Net net — It’s important to find and be disciplined about a system that works for you, where you can prioritize what you need to do and be in control.
Sometimes some of the biggest and deepest truths are the simplest. I’ve had one on my mind lately… important things are hard.
We all have those things that we want to do. We want to be successful entrepreneurs, we want to be thinner, or we want to be richer… you get the idea.
I was on Facebook and friend posted something to the extent of “Do you want to be thinner without putting in all the work?” And instantly everyone said YES, YES, YES. Well it’s all a lie. Losing weight and being thinner isn’t something that you can do without making sacrifices. It may mean not eating that ice cream that everyone else is.
I want to have more time to read by myself in the quiet. That meant I had to get up earlier and forgo sleep. There are days that it’s REALLY hard. I have force myself out of bed but I’m always glad that I do.
I want to get back into writing more often. That means I’m going to have to set aside time to write more often. That means I’m going to have to not do something else.
It’s almost like we’re trained to try and look for shortcuts. We want to be lazy. By cheating the process, you’re gonna not get where you want.
All too often, I think people really overthink their marketing strategies and tactics. They come up with these really complex marketing plans that feel too clinical or transactional that don’t think about real life. It ends up feeling awkward and inevitably ineffective.
Great marketing is about building a great relationship between a brand/business/org and the customers. Prior to the digital age, this was done offline. Growing up my dad and I would go grocery shopping together. We got to know one of the sample ladies really well. That relationship helped her sell a lot of product.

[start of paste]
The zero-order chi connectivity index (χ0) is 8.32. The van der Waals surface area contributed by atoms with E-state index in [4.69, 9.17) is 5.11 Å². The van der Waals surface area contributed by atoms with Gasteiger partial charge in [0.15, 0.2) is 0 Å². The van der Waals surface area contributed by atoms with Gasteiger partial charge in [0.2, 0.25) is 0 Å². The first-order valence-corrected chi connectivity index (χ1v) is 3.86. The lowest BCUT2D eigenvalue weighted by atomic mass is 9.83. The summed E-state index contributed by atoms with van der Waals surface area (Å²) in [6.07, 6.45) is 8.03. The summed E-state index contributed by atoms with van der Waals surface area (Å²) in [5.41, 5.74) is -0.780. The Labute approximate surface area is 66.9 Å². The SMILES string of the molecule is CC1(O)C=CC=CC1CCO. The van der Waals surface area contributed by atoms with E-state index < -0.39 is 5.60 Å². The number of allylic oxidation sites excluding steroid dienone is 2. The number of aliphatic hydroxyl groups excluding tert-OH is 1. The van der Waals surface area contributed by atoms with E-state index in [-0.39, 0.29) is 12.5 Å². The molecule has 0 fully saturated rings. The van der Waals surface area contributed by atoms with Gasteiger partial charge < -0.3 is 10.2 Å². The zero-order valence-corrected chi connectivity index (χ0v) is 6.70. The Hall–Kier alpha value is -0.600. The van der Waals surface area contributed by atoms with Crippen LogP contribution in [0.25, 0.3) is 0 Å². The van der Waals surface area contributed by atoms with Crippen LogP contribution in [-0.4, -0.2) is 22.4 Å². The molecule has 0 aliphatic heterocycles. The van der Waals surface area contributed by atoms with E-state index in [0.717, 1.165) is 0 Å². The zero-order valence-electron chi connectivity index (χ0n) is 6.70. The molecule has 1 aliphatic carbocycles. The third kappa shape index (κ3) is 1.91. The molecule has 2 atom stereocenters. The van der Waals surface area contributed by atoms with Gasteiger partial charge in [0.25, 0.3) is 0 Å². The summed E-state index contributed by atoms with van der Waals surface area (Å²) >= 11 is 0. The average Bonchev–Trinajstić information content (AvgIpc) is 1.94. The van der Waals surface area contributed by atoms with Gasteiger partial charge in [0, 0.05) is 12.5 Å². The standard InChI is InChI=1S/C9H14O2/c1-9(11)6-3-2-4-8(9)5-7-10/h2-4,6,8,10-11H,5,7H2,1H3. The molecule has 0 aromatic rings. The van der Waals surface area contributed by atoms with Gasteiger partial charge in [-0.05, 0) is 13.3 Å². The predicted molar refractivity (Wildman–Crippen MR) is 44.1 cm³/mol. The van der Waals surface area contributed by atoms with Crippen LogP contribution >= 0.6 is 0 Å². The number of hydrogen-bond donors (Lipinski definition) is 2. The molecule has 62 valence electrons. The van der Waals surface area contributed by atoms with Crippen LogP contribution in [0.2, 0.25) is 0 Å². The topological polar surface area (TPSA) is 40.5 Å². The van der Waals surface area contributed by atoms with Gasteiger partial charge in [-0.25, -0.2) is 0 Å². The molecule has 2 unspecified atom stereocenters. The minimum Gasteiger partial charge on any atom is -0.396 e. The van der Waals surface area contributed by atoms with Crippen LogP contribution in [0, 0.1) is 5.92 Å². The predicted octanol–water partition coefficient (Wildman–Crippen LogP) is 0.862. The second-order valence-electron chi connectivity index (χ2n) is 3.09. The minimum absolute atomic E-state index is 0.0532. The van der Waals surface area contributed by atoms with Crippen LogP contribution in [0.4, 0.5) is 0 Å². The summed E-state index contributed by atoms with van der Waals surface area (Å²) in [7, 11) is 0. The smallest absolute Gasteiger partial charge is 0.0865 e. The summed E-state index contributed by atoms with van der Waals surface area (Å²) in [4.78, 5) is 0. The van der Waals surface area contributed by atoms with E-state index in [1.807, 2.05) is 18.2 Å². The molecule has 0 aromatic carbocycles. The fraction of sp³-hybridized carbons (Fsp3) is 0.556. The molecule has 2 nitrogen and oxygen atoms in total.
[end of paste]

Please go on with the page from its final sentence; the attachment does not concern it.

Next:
Fast forward twenty years. The principals till hold true. Great marketing is still about building great relationships. You have to really care about your customers.
What’s different? The Web enables you to build relationships with audiences at scale. You can have meaningful interactions with A LOT of people that are mediated by social networks.
When I wake up in the mornings and page through Facebook and Twitter, I’m looking with the eye of how I can affirm, serve or add value to the people that are in my network. This may be a simple as a fist bump emoji or something more complex. They’re all meaningful interactions.
In the age of social media, you can interact with your audience early and often… like a normal relationship. I talk to my wife, family, and close friends more than once a month. Yet, too often brands who want a relationship feel comfortable emailing their audience more than once a month.
When people think about marketing, they get all nervous and anxious and forget that in the end it’s just about building relationships. They start doing things online that’d feel really uncomfortable in an offline relationship. STOP! A relationship is a relationship regardless of whether it’s online or offline. Start marketing like it.
Four or five years ago, I owned the domain name JustinThorp.com. I was an idiot and let the domain name lapse. This is why my blog for the longest time has been Oatmeal Stout on DrinkingOatmealStout.com.
About three or four months ago, JustinThorp.com became available again and I jumped on it. I plan on keeping Oatmeal Stout alive with all of its content. All new posts will be here.
I’ve started to organize my essays & posts from here, Oatmeal Stout, and Medium.
The world is constantly changing. To survive in our current economy, you have to love learning. Join me on my journey to process the world around me.